The Minority Majority’s Challenge
There are only two ways this affirmation of diversity and unprecedented level of citizen participation can end up not making a difference in the future course of the nation: if President Obama shuts out his grassroots supporters and governs as an autocrat, or if the populaceawakened by the drama of the elections and the referendum on changeconsiders its role over and returns to the semi-hibernation that characterizes representative democracy between elections.
There are signs that neither of these will happen. U.S. society changed during the campaign, and the economic crisis won’t allow most people the luxury of going back to sleep. With a nation in crisis requiring bold policy moves, Obama knows he will need a mobilized grassroots base. Moreover, the campaign staff and volunteers throughout the nation have learned community organizing skills and discovered vocations as organizers that many say changed their outlook on politics and their lives.
Uniting Domestic and Foreign Policy
Some analysts write that Obama’s ability to create a transformative presidency depends on the depth of the crisis, as though the cracks must widen in the system for something new to break through. This view is based on the classic transformative presidency of Franklin Delano Roosevelt during the Great Depression. Interestingly, history has again become relevant and widely discussedhighly unusual in the nation Gore Vidal dubbed “The United States of Amnesia.”
We might not have to reach a total breakdown to arrive at a transformative moment. The ideological and logical argument for an unfettered market system has collapsed in the eyes of the minority majority and much of the world. Right-wing messaging made this election primarily a competition between the free-market system and government-led redistribution of wealth. Now they have to accept that the latter prevailed. And we have to build on that.
The mobilized minority majority calls for stronger state intervention to create jobs at home, regulate the excesses of monopolistic capitalism that led to the crisis, and reduce the privileges of “Wall Street” over “Main Street” on which the economic model is built. But what does this mean for the future of U.S. foreign policy?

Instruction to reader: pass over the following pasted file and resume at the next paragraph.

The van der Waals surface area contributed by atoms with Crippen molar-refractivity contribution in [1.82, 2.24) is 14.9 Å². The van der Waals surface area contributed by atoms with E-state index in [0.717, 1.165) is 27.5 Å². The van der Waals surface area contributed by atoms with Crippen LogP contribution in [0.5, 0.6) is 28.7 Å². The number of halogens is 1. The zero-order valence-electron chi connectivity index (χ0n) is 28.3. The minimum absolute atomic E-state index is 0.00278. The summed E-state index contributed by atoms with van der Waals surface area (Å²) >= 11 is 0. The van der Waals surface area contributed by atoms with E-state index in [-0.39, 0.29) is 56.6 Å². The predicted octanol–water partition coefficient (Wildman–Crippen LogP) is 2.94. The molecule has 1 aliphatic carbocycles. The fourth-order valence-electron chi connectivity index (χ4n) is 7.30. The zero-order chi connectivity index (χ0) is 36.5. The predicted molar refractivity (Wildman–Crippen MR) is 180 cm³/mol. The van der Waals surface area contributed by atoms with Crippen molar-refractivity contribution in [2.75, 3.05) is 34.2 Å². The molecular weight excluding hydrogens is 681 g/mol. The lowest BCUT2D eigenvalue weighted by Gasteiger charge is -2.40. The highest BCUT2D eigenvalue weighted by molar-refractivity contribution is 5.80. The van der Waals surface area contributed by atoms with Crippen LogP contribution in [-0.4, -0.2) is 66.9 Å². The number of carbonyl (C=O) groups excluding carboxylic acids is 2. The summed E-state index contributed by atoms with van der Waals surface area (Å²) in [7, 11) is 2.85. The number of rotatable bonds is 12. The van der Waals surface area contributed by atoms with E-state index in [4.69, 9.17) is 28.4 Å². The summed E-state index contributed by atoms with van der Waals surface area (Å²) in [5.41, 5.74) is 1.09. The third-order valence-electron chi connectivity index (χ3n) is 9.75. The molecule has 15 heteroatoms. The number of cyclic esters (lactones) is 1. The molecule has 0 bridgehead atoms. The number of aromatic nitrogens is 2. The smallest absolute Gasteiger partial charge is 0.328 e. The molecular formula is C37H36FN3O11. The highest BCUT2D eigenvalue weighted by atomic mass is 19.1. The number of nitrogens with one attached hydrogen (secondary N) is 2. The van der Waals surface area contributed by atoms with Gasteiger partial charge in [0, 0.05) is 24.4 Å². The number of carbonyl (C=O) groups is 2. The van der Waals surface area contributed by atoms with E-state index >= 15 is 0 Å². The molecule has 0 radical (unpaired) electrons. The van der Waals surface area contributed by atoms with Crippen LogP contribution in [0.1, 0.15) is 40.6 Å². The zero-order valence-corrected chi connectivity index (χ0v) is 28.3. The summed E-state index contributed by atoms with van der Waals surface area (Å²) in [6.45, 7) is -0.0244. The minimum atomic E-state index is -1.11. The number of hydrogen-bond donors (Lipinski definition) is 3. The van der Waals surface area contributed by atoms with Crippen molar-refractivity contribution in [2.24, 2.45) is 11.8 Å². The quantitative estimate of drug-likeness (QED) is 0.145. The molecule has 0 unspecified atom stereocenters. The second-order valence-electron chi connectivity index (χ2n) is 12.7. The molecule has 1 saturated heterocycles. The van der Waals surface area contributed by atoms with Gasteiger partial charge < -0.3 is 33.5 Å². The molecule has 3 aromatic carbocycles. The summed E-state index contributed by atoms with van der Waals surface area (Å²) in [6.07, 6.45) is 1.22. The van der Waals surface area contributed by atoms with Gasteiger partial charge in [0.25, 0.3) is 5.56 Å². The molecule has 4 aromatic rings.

Comparisons between Barack Obama and FDR abound in the media and among policy-makers. TIME magazine’s cover of Obama as FDR under the title of “The NEW New Deal” reflects the similarities between the two men and the reforms they represent. FDR came into office during a crisis, and instead of postponing foreign policy reform to address the domestic crisis he united the two in a restructuring of the economy and a non-interventionist “Good Neighbor” policy abroad, especially in Latin America.
In our globalized age, the union between domestic and foreign policy is far more pronounced than in the 1930s. Digging the United States out of the economic crisis with an emphasis on poor families who are most vulnerable is indeed a foreign policy challenge. Obama has promised to review free-trade agreements, including renegotiation of the paradigm agreement, the North American Free Trade Agreement (NAFTA). He called for economic stimulus packages as part of the bailout and programs to reduce home foreclosures. These measures fly in the face of many current rules of globalization, which prohibit state intervention to redistribute wealth even when grave inequalities exist. By adopting them at home, the United States would be forced to reevaluate restrictions placed on developing nations that are attempting to carry out similar programs.
The minority majority that elected Obama overwhelmingly believe the United States should renounce its role as global cop and protector of elite economic interests and rejoin a global community governed by international law. The Obama team has already announced that foreign aid will be reduced due to the economic crisis. Obama supporters must now pressure the new administration to channel the gargantuan military budget into development goals that do far more to stabilize international relations than the U.S. military presence, which has caused resentment throughout the world. Withdrawal from Iraq alone would free up millions of dollars and vastly improve the U.S. image abroad.
The responsibility now lies not only on President-elect Obama but on the people who elected him to ensure long-term, citizen-based solutions to the problems that confront the new administration. The agenda cannot be to convince them that their hopes were misplaced and their expectations misguided. The change that came about with the triumph of the mobilized minority majority creates a platform to move forward, inside and outside the presidency.